What did seem to get under his skin was an apparent issue he took with the pitcher’s mound. Twice he stopped the game to have the Tribe grounds crew fix the front of the mound. My brother, who witnessed the game with me, suggested his Indians counterpart, left-handed David Huff was digging the hole with his landing foot, causing Strasburg to slide around during his pivot. While I don’t disagree with Strasburg taking issue, I do have a problem with twice stopping play to have the grounds crew fix it. This is probably a case of rookie growing pains. I rarely, if ever, see a veteran pitcher stop a game to have the mound fixed if they see one little problem with it, let alone twice in one game. What do they do? They deal with it. They try to make adjustments by themselves. As good as he is, if he starts to complain about every little problem he sees with the mound, he is not going to make any friends around the league.

The issues with the mound, coupled with the umpire beginning to squeeze Strasburg a bit, led to five walks and what many consider to be an early exit from the game. He was pulled in the sixth inning after walking the bases loaded. The Indians could have considered that a moral victory, but they could have done better. With Strasburg out of the game, they had an opportunity to capitalize and charge more runs to his line for the day. However, the Nationals’ other first-round draft pick from last year and another fireballer, Drew Storen, came in and shut them down.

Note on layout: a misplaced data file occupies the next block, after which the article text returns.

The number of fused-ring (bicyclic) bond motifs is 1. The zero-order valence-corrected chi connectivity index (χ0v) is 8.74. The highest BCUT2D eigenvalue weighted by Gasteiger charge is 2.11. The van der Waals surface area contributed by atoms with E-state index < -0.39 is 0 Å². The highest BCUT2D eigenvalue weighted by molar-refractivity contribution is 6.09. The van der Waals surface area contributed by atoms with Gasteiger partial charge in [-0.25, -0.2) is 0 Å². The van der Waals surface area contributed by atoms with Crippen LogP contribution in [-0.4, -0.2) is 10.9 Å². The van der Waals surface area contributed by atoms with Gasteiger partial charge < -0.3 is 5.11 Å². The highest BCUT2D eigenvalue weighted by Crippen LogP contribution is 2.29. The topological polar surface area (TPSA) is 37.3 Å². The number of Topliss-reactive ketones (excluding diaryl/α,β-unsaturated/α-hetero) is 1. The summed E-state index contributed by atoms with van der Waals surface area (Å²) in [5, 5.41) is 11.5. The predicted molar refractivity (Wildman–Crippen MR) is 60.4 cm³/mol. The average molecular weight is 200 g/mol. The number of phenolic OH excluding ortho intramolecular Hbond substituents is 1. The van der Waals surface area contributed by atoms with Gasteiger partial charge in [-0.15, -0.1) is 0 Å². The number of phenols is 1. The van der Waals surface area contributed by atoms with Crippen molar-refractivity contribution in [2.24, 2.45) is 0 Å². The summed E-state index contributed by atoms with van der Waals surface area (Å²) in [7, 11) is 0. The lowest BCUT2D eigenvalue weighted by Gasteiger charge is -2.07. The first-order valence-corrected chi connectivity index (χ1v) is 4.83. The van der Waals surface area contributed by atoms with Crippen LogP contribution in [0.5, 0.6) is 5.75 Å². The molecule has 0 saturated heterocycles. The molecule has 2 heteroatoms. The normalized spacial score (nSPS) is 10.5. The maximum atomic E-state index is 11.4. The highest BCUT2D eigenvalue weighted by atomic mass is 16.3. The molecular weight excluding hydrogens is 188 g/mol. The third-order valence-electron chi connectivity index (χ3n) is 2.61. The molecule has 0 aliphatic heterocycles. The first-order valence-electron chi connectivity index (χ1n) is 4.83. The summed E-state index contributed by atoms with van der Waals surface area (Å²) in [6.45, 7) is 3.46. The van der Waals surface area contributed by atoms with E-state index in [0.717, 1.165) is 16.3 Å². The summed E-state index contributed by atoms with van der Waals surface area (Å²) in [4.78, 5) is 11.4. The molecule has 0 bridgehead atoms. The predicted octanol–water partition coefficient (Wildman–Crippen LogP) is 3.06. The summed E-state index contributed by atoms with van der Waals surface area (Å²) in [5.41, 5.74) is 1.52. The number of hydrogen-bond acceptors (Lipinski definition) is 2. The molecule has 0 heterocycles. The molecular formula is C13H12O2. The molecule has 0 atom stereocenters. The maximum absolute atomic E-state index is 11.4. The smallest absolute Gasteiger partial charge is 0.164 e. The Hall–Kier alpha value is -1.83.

After the Indians were nearly victims of a perfect game two weeks ago against a mediocre pitcher, I half-expected Strasburg to come into Cleveland Sunday and actually make a perfect game stick. However, being a die-hard Tribe fan, although it would be amazing to see live, I did not want to see it happen. So when Hafner wasted no time in bombing Strasburg in the second inning, I was elated. Despite not being able to make great contact against Strasburg, I was impressed the Indians learned from the Pirates’ mistakes and exercised enough patience at the plate to run up his pitch count and draw five walks. It was decent execution of a good game plan, but they could not capitalize and the Indians pitching staff did not hold up their end of the game.

Stephen Strasburg was quite impressive and did live up to the hype. But as many people have already pointed out, he pitched his first two games against sub-par teams in the Pirates and Indians. His real test will come when he faces stronger hitting teams such as the Reds and Dodgers, or premier National League hitters like Albert Pujols, David Wright, and Ryan Howard. He made a good first impression and he is definitely something I would like to witness from the behind the plate the next time he pitches at Progressive Field.

Credit for image goes to

Written by apokorny

June 14, 2010 at 11:49 pm